Featured Research

from universities, journals, and other organizations

Contraceptive Pill Influences Partner Choice

Date:
August 13, 2008
Source:
University of Liverpool
Summary:
The contraceptive pill may disrupt women's natural ability to choose a partner genetically dissimilar to themselves, research has found.

The contraceptive pill may disrupt women's natural ability to choose a partner genetically dissimilar to themselves, research at the University of Liverpool has found.

Disturbing a woman's instinctive attraction to genetically different men could result in difficulties when trying to conceive, an increased risk of miscarriage and long intervals between pregnancies. Passing on a lack of diverse genes to a child could also weaken their immune system.

Humans choose partners through their body odour and tend to be attracted to those with a dissimilar genetic make-up to themselves, maintaining genetic diversity. Genes in the Major Histocompatibility Complex (MHC), which helps build the proteins involved in the body's immune response, also play a prominent role in odour through interaction with skin bacteria. In this way these genes also help determine which individuals find us attractive.

The research team analysed how the contraceptive pill affects odour preferences. One hundred women were asked to indicate their preferences on six male body odour samples, drawn from 97 volunteer samples, before and after initiating contraceptive pill use.

Craig Roberts, a Lecturer in Evolutionary Psychology who carried out the work in collaboration with the University of Newcastle, said: "The results showed that the preferences of women who began using the contraceptive pill shifted towards men with genetically similar odours.

"Not only could MHC-similarity in couples lead to fertility problems but it could ultimately lead to the breakdown of relationships when women stop using the contraceptive pill, as odour perception plays a significant role in maintaining attraction to partners."

The research has been published in the journal Proceedings of the Royal Society B: Biological Sciences.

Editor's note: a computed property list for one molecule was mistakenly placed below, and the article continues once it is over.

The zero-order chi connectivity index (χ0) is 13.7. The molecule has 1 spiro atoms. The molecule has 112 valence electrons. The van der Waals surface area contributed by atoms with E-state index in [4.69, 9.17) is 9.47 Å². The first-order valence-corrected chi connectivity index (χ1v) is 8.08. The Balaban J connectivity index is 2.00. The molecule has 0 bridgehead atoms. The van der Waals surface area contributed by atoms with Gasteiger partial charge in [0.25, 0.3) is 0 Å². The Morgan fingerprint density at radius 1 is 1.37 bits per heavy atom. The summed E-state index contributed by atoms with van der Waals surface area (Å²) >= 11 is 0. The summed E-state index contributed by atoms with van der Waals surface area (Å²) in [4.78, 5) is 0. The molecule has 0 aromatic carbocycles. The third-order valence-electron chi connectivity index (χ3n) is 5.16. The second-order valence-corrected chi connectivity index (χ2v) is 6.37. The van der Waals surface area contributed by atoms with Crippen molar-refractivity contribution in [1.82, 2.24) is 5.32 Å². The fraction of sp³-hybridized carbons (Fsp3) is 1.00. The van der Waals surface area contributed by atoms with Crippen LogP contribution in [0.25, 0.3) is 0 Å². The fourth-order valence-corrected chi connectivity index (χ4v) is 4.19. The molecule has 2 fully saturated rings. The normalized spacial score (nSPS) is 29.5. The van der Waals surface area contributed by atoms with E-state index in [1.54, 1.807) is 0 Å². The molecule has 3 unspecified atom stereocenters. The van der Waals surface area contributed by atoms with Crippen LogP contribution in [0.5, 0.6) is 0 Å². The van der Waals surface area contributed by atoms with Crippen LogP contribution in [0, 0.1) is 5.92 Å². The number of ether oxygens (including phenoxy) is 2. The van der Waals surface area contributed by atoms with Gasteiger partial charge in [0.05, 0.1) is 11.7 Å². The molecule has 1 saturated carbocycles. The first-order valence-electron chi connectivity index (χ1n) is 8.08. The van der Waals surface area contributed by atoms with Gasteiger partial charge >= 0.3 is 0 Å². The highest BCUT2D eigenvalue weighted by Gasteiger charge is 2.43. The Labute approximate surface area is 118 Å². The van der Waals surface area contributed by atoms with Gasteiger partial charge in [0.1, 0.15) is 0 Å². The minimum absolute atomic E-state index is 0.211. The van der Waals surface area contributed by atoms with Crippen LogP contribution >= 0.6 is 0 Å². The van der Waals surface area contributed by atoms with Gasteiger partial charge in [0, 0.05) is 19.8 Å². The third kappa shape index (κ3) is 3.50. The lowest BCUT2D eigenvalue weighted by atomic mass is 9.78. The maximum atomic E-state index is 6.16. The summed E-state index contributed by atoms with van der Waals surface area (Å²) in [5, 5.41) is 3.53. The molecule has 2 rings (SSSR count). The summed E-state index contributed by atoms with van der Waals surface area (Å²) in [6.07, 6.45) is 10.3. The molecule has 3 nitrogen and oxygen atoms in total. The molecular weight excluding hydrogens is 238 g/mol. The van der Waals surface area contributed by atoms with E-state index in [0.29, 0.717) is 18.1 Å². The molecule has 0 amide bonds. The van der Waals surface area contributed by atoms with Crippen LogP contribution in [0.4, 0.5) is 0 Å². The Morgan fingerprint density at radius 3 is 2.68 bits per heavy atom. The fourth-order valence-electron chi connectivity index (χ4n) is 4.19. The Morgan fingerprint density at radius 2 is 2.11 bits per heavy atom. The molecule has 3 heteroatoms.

Story Source:

The above story is based on materials provided by University of Liverpool. Note: Materials may be edited for content and length.


Cite This Page:

University of Liverpool. "Contraceptive Pill Influences Partner Choice." ScienceDaily. ScienceDaily, 13 August 2008. <www.sciencedaily.com/releases/2008/08/080812213824.htm>.
University of Liverpool. (2008, August 13). Contraceptive Pill Influences Partner Choice. ScienceDaily. Retrieved April 20, 2014 from www.sciencedaily.com/releases/2008/08/080812213824.htm
University of Liverpool. "Contraceptive Pill Influences Partner Choice." ScienceDaily. www.sciencedaily.com/releases/2008/08/080812213824.htm (accessed April 20, 2014).

Share This



More Health & Medicine News

Sunday, April 20, 2014

Featured Research

from universities, journals, and other organizations


Featured Videos

from AP, Reuters, AFP, and other news services

Nine-Month-Old Baby Can't Open His Mouth

Nine-Month-Old Baby Can't Open His Mouth

Newsy (Apr. 19, 2014) Nine-month-old Wyatt Scott was born with a rare disorder called congenital trismus, which prevents him from opening his mouth. Video provided by Newsy
Powered by NewsLook.com
'Holy Grail' Of Weight Loss? New Find Could Be It

'Holy Grail' Of Weight Loss? New Find Could Be It

Newsy (Apr. 18, 2014) In a potential breakthrough for future obesity treatments, scientists have used MRI scans to pinpoint brown fat in a living adult for the first time. Video provided by Newsy
Powered by NewsLook.com
Little Progress Made In Fighting Food Poisoning, CDC Says

Little Progress Made In Fighting Food Poisoning, CDC Says

Newsy (Apr. 18, 2014) A new report shows rates of two foodborne infections increased in the U.S. in recent years, while salmonella actually dropped 9 percent. Video provided by Newsy
Powered by NewsLook.com
Scientists Create Stem Cells From Adult Skin Cells

Scientists Create Stem Cells From Adult Skin Cells

Newsy (Apr. 17, 2014) The breakthrough could mean a cure for some serious diseases and even the possibility of human cloning, but it's all still a way off. Video provided by Newsy
Powered by NewsLook.com

Search ScienceDaily

Number of stories in archives: 140,361

Find with keyword(s):
Enter a keyword or phrase to search ScienceDaily for related topics and research stories.

Save/Print:
Share:

Breaking News:
from the past week

In Other News

... from NewsDaily.com

Science News

Health News

Environment News

Technology News



Save/Print:
Share:

Free Subscriptions


Get the latest science news with ScienceDaily's free email newsletters, updated daily and weekly. Or view hourly updated newsfeeds in your RSS reader:

Get Social & Mobile


Keep up to date with the latest news from ScienceDaily via social networks and mobile apps:

Have Feedback?


Tell us what you think of ScienceDaily -- we welcome both positive and negative comments. Have any problems using the site? Questions?
Mobile: iPhone Android Web
Follow: Facebook Twitter Google+
Subscribe: RSS Feeds Email Newsletters
Latest Headlines Health & Medicine Mind & Brain Space & Time Matter & Energy Computers & Math Plants & Animals Earth & Climate Fossils & Ruins